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What is a typical 2D marine geometry workflow? Link to this post

We generally use the simple 2D marine geometry in conjunction with the MGEOM module for all 2D marine surveys.

This has a number of plus points over the QSORT module, including the ability to create a "receiver location" trace header. This can be useful later in the sequence, if we want to apply Tau-P domain deconvolution or swell noise attenuation on common receiver gathers.

When assigning 2D marine geometry, the easiest way to configure the parameters is to set:

SHOT ID and distance to be the first shotpoint and the maximum offset.
CDP ID and distance to be the first desired live CDP number, and half the maximum offset.

If you have full navigation available for shots, and receivers we'd suggest:

- Assigning offsets via ADDP190.
- Regularising offsets to their nominal values via OFFREG.
- Using MGEOM to assign offsets based on the regularised data.

Re: What is a typical 2D marine geometry workflow? Link to this post

1) then why bother ADDP190 if you have to specify the geometry anyway - obviously I have missed something here
2) MGEOM has no place for perpendicular offsets, correct???

Re: What is a typical 2D marine geometry workflow? Link to this post

Hi Ted -

The simple 2D marine geometry set up in MGEOM is direct straight line, with no perpendicular offset.

One approach you can take is to use the geometry tool, which supports a source-streamer file type with perpendicular offset, or can work with P/190 data.

You'd then "bin" this inside the geometry tool, as per land data.

The approach I describe is designed to manage feather (or perpendicular offset) in the case where you have P1/90 information, without using the geometry tool - so as a batch process. In these cases the actual distance to the far channel can be a lot less than the nominal far offset.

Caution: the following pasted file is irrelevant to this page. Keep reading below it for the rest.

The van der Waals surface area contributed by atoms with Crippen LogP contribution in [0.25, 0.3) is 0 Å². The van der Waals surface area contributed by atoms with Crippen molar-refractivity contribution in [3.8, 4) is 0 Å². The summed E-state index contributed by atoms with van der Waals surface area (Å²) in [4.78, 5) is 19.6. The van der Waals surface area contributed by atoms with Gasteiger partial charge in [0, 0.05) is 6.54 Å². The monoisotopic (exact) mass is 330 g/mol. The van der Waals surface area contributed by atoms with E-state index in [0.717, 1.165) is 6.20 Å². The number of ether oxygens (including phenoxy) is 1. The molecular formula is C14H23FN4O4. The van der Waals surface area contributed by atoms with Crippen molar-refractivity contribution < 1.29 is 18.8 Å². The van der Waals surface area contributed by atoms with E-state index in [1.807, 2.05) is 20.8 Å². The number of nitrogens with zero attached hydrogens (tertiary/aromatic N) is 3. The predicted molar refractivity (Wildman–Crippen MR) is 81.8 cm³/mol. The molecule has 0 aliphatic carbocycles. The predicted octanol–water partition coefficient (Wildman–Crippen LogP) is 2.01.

ADDP190 just assigns the offsets to the data - it doesn't then bin the data to create CDPs.
In the 3D marine workflow we then use BIN3D to assign CDP, INLINE, CROSSLINE etc.

OFFREG does a full spatial interpolation, so it gives better results than moveout-and-change-offset-value type approaches.

MEGOM is then just effectively assigning the CDP, CDPTRACE values (as well as REC_PEG and so on)

Even on projects without significant feather I've seen improved results using this methodology; Tau-P, FK Radon and NMO all work just a little bit better. Obviously the more severe the feather angle, the greater the "uplift."

If you are planning to use OFFREG anyway (for SRME, or to improve resolution or spatial aliasing issues for Tau-P/FK work) then there's no additional overhead in the processing sequence.

I've attached a slide showing a (severe, but real) example of how this works.

Re: What is a typical 2D marine geometry workflow? Link to this post

Here's an extended version of the poweroint, showing the different options.

Re: What is a typical 2D marine geometry workflow? Link to this post

Hi, just a quick technical question on an old topic... Following the proposed simple work flow (addp190, offreg, mgeom) the MGEOM processor will automatically overwrite the offsets when assigning the CDPs and CDP traces (in CDP a OFFSET mode). Is it recommended to save the offsets after the OFFREG processor and re-apply them after MGEOM?
Cheers!

Re: What is a typical 2D marine geometry workflow? Link to this post

Could you give more details about the data and what you are trying to achieve?
For 2D marine data that follows a reasonably straight line with little feathering (say less then 10 degrees at far offset) the offsets from MGEOM should be sufficient to use throughout processing. The offsets from OFFREG and MGEOM should probably be pretty similar anyway. The real world co-ordinates (i.e. from ADDP190) can always be preserved in user specified/created headers for when the data is shown to clients, transferred to another program, or archived.

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